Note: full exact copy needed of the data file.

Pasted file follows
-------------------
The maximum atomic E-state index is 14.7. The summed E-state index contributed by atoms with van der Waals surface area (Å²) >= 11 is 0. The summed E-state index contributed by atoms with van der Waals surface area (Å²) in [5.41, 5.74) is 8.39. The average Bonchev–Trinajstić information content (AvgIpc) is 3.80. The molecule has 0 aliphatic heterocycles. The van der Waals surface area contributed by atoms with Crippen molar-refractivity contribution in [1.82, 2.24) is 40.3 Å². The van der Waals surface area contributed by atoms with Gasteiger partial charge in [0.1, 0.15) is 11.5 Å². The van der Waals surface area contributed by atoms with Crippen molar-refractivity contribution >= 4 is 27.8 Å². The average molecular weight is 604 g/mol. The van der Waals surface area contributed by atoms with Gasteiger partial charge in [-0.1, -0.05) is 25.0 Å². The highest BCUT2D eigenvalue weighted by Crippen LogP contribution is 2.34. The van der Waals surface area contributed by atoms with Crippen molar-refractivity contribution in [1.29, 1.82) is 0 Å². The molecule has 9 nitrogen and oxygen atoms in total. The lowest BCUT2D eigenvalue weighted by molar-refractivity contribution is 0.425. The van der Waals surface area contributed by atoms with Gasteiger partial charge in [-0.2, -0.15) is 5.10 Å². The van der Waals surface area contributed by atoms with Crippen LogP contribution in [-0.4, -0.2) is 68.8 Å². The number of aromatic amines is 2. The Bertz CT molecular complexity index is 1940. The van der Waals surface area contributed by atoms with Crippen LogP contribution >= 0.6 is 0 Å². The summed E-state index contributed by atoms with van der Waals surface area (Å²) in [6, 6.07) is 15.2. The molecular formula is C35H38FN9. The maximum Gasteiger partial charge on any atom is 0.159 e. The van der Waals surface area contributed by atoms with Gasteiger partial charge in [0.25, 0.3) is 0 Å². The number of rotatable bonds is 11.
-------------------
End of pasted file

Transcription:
The maximum atomic E-state index is 14.7. The summed E-state index contributed by atoms with van der Waals surface area (Å²) >= 11 is 0. The summed E-state index contributed by atoms with van der Waals surface area (Å²) in [5.41, 5.74) is 8.39. The average Bonchev–Trinajstić information content (AvgIpc) is 3.80. The molecule has 0 aliphatic heterocycles. The van der Waals surface area contributed by atoms with Crippen molar-refractivity contribution in [1.82, 2.24) is 40.3 Å². The van der Waals surface area contributed by atoms with Gasteiger partial charge in [0.1, 0.15) is 11.5 Å². The van der Waals surface area contributed by atoms with Crippen molar-refractivity contribution >= 4 is 27.8 Å². The average molecular weight is 604 g/mol. The van der Waals surface area contributed by atoms with Gasteiger partial charge in [-0.1, -0.05) is 25.0 Å². The highest BCUT2D eigenvalue weighted by Crippen LogP contribution is 2.34. The van der Waals surface area contributed by atoms with Crippen molar-refractivity contribution in [1.29, 1.82) is 0 Å². The molecule has 9 nitrogen and oxygen atoms in total. The lowest BCUT2D eigenvalue weighted by molar-refractivity contribution is 0.425. The van der Waals surface area contributed by atoms with Gasteiger partial charge in [-0.2, -0.15) is 5.10 Å². The van der Waals surface area contributed by atoms with Crippen LogP contribution in [-0.4, -0.2) is 68.8 Å². The number of aromatic amines is 2. The Bertz CT molecular complexity index is 1940. The van der Waals surface area contributed by atoms with Crippen LogP contribution >= 0.6 is 0 Å². The summed E-state index contributed by atoms with van der Waals surface area (Å²) in [6, 6.07) is 15.2. The molecular formula is C35H38FN9. The maximum Gasteiger partial charge on any atom is 0.159 e. The van der Waals surface area contributed by atoms with Gasteiger partial charge in [0.25, 0.3) is 0 Å². The number of rotatable bonds is 11.